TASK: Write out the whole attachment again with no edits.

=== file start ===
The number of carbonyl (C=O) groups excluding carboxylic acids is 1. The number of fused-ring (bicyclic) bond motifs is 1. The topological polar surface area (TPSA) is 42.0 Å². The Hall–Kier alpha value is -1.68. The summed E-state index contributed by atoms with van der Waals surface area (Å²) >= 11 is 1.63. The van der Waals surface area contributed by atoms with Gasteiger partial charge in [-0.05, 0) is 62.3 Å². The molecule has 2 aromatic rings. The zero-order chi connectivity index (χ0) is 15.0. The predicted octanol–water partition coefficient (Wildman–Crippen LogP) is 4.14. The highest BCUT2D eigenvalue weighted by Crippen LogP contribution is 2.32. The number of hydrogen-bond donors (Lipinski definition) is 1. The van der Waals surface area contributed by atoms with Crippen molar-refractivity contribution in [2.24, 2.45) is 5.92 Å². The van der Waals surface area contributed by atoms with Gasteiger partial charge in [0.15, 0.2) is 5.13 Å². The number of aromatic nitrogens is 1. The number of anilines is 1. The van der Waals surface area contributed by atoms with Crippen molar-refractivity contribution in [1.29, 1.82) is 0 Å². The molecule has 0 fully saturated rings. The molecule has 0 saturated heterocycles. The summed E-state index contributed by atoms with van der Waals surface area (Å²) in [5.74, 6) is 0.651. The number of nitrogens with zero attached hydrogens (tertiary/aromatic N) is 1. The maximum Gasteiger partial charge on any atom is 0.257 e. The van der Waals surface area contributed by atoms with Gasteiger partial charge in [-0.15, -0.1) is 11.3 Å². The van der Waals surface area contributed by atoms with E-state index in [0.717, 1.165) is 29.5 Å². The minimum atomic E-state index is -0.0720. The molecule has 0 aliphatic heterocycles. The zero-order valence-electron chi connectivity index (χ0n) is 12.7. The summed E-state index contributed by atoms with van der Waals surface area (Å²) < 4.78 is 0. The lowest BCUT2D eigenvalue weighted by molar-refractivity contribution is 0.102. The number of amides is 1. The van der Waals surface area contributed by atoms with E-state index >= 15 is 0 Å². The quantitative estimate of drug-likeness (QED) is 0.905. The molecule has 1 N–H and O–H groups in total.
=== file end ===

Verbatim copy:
The number of carbonyl (C=O) groups excluding carboxylic acids is 1. The number of fused-ring (bicyclic) bond motifs is 1. The topological polar surface area (TPSA) is 42.0 Å². The Hall–Kier alpha value is -1.68. The summed E-state index contributed by atoms with van der Waals surface area (Å²) >= 11 is 1.63. The van der Waals surface area contributed by atoms with Gasteiger partial charge in [-0.05, 0) is 62.3 Å². The molecule has 2 aromatic rings. The zero-order chi connectivity index (χ0) is 15.0. The predicted octanol–water partition coefficient (Wildman–Crippen LogP) is 4.14. The highest BCUT2D eigenvalue weighted by Crippen LogP contribution is 2.32. The number of hydrogen-bond donors (Lipinski definition) is 1. The van der Waals surface area contributed by atoms with Crippen molar-refractivity contribution in [2.24, 2.45) is 5.92 Å². The van der Waals surface area contributed by atoms with Gasteiger partial charge in [0.15, 0.2) is 5.13 Å². The number of aromatic nitrogens is 1. The number of anilines is 1. The van der Waals surface area contributed by atoms with Crippen molar-refractivity contribution in [1.29, 1.82) is 0 Å². The molecule has 0 fully saturated rings. The molecule has 0 saturated heterocycles. The summed E-state index contributed by atoms with van der Waals surface area (Å²) in [5.74, 6) is 0.651. The number of nitrogens with zero attached hydrogens (tertiary/aromatic N) is 1. The maximum Gasteiger partial charge on any atom is 0.257 e. The van der Waals surface area contributed by atoms with Gasteiger partial charge in [-0.15, -0.1) is 11.3 Å². The van der Waals surface area contributed by atoms with E-state index in [0.717, 1.165) is 29.5 Å². The minimum atomic E-state index is -0.0720. The molecule has 0 aliphatic heterocycles. The zero-order valence-electron chi connectivity index (χ0n) is 12.7. The summed E-state index contributed by atoms with van der Waals surface area (Å²) < 4.78 is 0. The lowest BCUT2D eigenvalue weighted by molar-refractivity contribution is 0.102. The number of amides is 1. The van der Waals surface area contributed by atoms with E-state index >= 15 is 0 Å². The quantitative estimate of drug-likeness (QED) is 0.905. The molecule has 1 N–H and O–H groups in total.